Terror Down Under: A History of Horror Film in Australia, 1897–1973

McFarland. Jul. 2023. 305p. ISBN 9781476688411. pap. $39.95. FILM
Best (Australian Gothic) explores Australian cinema through the lens of horror, a genre targeted by government censors in 1948 to appease religious groups and entertainment watchdogs. As a result, horror was ultimately banned for 20 years. The author spotlights what happened during and after the 1948 horror embargo. The book cites a couple of early Australian horror films, now lost, which Best says failed to gain a foothold due to the cost of film production, government censorship at national and local levels, and collusion between theater companies. Meanwhile, Aussie horror fans were sated by British and American imports, which also had to meet censorship requirements. (This often meant editing to meet state and territorial whims.) Australia also had specific concerns about the influence of movies on Indigenous Australian audiences, so some officials prohibited films in this genre from being shown to them. Beyond this history, Best includes a filmography of horror movies, noting when they were available, whether cinematically or televised, to Australian viewers.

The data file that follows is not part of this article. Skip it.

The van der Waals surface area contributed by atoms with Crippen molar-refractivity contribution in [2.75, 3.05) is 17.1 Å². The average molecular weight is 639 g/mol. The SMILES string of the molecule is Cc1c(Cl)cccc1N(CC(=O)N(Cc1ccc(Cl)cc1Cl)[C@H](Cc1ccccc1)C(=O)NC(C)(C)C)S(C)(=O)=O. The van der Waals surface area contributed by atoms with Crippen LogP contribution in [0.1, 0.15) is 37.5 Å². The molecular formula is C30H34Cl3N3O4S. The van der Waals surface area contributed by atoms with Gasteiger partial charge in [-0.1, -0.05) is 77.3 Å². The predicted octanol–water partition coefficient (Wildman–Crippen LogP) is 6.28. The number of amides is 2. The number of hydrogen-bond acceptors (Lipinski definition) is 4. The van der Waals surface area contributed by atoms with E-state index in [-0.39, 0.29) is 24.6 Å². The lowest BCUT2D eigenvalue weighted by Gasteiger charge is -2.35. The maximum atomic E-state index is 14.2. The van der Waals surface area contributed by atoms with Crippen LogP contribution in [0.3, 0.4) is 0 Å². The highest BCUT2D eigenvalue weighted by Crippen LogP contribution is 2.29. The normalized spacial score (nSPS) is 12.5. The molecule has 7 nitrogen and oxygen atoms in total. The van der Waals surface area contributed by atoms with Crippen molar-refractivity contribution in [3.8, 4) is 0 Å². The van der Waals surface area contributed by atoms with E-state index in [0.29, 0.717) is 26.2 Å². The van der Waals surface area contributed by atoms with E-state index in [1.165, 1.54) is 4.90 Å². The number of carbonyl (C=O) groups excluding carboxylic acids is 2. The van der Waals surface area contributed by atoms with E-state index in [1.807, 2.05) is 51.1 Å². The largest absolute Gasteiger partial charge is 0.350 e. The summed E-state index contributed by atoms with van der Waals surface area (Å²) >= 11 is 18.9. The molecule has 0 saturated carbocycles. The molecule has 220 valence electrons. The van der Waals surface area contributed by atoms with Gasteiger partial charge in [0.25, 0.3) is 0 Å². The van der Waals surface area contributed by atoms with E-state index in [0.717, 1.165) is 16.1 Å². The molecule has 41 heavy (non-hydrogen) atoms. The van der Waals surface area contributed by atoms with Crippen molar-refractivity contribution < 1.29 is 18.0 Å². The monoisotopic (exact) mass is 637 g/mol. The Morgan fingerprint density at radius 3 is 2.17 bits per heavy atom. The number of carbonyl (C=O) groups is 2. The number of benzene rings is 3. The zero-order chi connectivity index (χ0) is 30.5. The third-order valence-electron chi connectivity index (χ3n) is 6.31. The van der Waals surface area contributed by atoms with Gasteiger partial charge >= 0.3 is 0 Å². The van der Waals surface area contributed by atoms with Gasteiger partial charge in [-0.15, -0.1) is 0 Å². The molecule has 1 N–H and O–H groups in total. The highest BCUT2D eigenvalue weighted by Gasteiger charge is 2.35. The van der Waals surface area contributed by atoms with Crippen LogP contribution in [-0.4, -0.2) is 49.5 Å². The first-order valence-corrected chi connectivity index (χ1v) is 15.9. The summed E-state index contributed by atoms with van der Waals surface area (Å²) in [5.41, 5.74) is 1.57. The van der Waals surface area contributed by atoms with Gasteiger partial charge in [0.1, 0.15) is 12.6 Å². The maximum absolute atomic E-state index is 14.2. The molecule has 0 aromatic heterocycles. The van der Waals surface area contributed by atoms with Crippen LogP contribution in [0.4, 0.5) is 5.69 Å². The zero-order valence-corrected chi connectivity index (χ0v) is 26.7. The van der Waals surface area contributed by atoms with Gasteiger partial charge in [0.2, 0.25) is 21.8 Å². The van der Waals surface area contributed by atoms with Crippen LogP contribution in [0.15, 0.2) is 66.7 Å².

VERDICT This title ably conveys the fickle nature of censorship and skillfully details the history and significance of horror films in Australia.
Comment Policy:
  • Be respectful, and do not attack the author, people mentioned in the article, or other commenters. Take on the idea, not the messenger.
  • Don't use obscene, profane, or vulgar language.
  • Stay on point. Comments that stray from the topic at hand may be deleted.
  • Comments may be republished in print, online, or other forms of media.
  • If you see something objectionable, please let us know. Once a comment has been flagged, a staff member will investigate.



We are currently offering this content for free. Sign up now to activate your personal profile, where you can save articles for future viewing